Waymo autonomous car, image courtesy of Waymo

AAA Report Says Americans Don’t Trust Autonomous Cars As Waymo Offers Free Rides In LA

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Every year, AAA surveys a representative sample of US drivers to determine their attitudes about autonomous cars, such as the vehicles Waymo and Cruise have been testing in cities like Phoenix and San Francisco. This year’s survey was conducted between the 13th and 17th of January using a probability-based panel designed to be representative of the U.S. household population overall. The panel provides sample coverage of approximately 97% of the U.S. household population. Most surveys were completed online. Consumers without Internet access were surveyed over the phone.

A total of 1,140 interviews were completed among US adults 18 years of age or older, of which 949 qualified for the study. The margin of error for the study overall is 4.3% at the 95% confidence level. Smaller subgroups have larger error margins, AAA says.

The results show that while there is still a high level of interest in partially-automated vehicle technology, attitudes toward fully self-driving vehicles have become increasingly apprehensive. This year there was a major increase in drivers who are afraid, rising to 68% as compared to 55% in 2022. This is a 13% jump from last year’s survey and the biggest increase since 2020. AAA says it believes automakers must be diligent in creating an environment that promotes the use of more advanced vehicle technologies in a secure, reliable, and educational manner. This includes the consistent naming of vehicle systems available to consumers today.

“We were not expecting such a dramatic decline in trust from previous years,” said Greg Brannon, director of automotive research for AAA. “Although with the number of high profile crashes that have occurred from over-reliance on current vehicle technologies, this isn’t entirely surprising.”

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Can Drivers Sleep In Their Cars?

Even with advancements made in recent years, these findings suggest improvements are still needed to build public trust and knowledge surrounding emerging vehicle technology, AAA says. There is also a need to dispel confusion around automated vehicles. AAA’s survey found that nearly one in ten drivers believe they can buy a vehicle that drives itself while they sleep. Currently, there is no such vehicle available for purchase by the public that would allow someone to fully disengage from the task of driving.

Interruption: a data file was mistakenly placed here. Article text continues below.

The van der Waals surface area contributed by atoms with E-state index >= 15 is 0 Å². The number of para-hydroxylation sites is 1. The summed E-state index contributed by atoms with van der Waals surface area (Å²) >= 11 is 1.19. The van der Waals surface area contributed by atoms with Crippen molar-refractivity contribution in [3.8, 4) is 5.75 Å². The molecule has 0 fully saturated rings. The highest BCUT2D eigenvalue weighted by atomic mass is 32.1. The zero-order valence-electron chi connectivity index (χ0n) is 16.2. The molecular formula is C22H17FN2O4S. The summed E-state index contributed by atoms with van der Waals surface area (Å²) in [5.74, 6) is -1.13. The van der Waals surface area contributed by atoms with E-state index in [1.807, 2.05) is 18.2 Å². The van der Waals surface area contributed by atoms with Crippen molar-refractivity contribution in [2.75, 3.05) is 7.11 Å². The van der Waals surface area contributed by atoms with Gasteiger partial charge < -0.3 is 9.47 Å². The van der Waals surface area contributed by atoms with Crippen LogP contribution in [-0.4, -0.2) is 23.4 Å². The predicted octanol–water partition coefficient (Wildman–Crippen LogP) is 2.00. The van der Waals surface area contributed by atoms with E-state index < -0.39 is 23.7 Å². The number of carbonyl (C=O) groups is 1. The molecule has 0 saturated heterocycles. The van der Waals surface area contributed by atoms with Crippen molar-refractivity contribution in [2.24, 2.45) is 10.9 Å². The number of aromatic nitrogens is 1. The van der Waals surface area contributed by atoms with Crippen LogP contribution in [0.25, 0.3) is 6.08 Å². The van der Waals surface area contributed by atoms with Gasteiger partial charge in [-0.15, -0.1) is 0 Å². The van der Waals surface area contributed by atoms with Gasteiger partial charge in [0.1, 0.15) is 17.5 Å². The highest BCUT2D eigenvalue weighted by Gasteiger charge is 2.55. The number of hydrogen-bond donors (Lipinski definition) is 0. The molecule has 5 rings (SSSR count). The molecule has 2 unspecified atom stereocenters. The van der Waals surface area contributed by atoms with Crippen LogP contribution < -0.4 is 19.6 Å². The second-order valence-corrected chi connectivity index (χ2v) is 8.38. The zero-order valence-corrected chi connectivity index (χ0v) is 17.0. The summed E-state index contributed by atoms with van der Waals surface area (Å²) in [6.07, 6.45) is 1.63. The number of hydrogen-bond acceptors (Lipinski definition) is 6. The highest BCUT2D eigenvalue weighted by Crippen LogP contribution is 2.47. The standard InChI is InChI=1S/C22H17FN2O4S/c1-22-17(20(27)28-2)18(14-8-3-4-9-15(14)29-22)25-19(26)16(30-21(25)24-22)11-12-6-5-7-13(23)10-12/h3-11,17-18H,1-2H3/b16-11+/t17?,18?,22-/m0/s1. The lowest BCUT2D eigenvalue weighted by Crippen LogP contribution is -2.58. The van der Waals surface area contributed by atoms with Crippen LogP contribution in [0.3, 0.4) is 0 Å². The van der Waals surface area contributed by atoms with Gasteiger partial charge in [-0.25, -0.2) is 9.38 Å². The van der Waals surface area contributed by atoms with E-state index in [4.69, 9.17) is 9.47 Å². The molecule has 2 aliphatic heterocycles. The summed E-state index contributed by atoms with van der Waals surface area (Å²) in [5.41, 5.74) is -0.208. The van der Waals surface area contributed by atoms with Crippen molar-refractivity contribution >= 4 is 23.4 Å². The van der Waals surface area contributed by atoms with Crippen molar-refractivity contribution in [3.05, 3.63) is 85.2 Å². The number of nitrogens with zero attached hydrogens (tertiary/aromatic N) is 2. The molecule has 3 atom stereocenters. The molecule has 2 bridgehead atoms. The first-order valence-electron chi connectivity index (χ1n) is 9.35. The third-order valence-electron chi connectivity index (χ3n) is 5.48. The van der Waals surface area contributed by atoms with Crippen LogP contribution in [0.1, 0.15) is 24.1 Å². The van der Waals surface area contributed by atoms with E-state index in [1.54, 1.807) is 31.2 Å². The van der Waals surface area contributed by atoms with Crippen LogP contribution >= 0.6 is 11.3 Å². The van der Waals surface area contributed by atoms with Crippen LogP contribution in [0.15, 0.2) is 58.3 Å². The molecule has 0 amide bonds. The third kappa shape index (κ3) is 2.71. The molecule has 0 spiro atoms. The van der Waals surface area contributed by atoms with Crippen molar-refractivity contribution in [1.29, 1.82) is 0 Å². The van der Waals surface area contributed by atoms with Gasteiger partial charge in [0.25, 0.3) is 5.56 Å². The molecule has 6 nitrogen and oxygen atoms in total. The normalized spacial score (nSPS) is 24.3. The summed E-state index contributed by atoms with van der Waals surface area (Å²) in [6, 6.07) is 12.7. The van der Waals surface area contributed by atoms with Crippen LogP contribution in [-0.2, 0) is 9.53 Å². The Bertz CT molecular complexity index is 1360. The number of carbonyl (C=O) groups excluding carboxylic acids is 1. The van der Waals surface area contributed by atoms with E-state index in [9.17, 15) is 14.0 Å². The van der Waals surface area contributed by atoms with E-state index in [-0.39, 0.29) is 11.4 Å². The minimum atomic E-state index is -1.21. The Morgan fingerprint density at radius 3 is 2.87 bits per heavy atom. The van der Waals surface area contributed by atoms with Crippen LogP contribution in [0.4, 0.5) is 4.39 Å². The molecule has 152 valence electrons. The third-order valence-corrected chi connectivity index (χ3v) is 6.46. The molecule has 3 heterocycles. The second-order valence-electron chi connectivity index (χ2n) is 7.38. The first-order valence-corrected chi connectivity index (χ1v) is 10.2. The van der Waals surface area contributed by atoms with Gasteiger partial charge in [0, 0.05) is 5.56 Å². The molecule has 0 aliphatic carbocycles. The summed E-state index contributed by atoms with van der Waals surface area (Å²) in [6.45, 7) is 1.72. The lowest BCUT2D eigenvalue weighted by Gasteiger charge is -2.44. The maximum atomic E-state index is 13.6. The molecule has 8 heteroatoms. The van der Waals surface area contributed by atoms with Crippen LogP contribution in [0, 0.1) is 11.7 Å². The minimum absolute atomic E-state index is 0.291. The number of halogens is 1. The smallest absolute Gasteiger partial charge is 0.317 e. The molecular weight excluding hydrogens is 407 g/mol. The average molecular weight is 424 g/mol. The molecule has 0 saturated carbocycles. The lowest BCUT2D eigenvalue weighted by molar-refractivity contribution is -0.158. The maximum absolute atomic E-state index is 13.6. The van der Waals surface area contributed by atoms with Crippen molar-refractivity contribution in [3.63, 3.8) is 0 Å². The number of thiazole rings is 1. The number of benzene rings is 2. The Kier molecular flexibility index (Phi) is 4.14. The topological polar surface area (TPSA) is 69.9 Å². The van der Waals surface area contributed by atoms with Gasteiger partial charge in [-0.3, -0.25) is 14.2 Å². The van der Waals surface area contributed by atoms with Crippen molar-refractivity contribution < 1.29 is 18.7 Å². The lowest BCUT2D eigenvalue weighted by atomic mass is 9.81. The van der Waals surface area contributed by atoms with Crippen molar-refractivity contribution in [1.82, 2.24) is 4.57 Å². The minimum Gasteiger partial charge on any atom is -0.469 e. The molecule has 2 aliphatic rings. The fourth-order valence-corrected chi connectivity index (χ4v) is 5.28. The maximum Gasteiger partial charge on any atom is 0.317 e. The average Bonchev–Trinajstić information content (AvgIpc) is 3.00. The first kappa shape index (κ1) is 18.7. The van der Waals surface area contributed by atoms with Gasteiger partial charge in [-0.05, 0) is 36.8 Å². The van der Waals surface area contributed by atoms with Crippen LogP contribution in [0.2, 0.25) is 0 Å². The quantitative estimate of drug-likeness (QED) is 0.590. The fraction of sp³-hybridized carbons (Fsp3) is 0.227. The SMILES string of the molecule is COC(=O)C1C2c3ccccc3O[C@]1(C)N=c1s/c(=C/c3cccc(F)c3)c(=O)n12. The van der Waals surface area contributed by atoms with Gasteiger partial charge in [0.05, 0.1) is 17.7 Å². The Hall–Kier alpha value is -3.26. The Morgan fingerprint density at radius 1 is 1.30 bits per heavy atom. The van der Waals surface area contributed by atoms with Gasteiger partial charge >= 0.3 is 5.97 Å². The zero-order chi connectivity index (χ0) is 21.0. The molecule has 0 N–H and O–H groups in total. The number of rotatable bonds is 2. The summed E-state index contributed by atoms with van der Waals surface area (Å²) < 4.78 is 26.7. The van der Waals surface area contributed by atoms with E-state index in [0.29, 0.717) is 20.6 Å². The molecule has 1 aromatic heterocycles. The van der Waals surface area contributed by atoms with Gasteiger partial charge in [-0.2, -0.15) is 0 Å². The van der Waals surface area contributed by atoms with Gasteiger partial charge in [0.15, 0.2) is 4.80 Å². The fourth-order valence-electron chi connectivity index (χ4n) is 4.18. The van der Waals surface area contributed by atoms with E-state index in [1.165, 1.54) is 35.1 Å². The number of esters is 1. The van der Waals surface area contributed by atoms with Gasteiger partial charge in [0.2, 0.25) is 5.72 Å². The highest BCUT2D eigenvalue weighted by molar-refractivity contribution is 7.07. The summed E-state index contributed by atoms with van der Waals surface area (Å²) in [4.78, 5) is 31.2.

This perception could stem from misleading or confusing names of vehicle systems that are on the market. This year’s survey found that 22% of Americans expect driver support systems, with names like Autopilot, ProPILOT, or Pilot Assist, to have the ability to drive the car by itself without any supervision — which clearly indicates a gap in consumer understanding.

Consumers are not entirely opposed to advanced vehicle technology. In fact, six in ten US drivers would “definitely” or “probably” want these systems in their next car purchase. Examples of ADAS include blind spot warning, adaptive cruise control, and automatic emergency braking. To address what AAA sees as misunderstandings in the public mind about what various driver assist features can and cannot do, it has created an online knowledge guide called Clearing the Confusion which provides names and descriptions of the available systems in a consistent, easy to understand way.

Active driving assistance (ADA) is also considered ADAS, however, it differs in functionality from other systems. ADA combines braking, accelerating, and steering through a combined use of adaptive cruise control and lane keeping assistance. This technology actively assists the driver versus other ADAS that only turns on when needed. ADA is also the only ADAS classified as Level 2 automation as defined by the Society of Automotive Engineers.

AAA says a fully self-driving vehicle is one that is capable of operating without human involvement. A human driver is not required to control the vehicle at any time, nor required to be present in the vehicle while moving. These vehicles are not available for purchase by consumers and are classified as Level 5 automation as defined by the SAE.

“AAA seeks to partner with automakers to create greater consistency across the industry. Together, we can help consumers understand the type of technology their vehicle has along with how, when and where to use these systems, which will ultimately build trust in the vehicles of the future,” said Brannon.

Waymo Brings Autonomous Cars To LA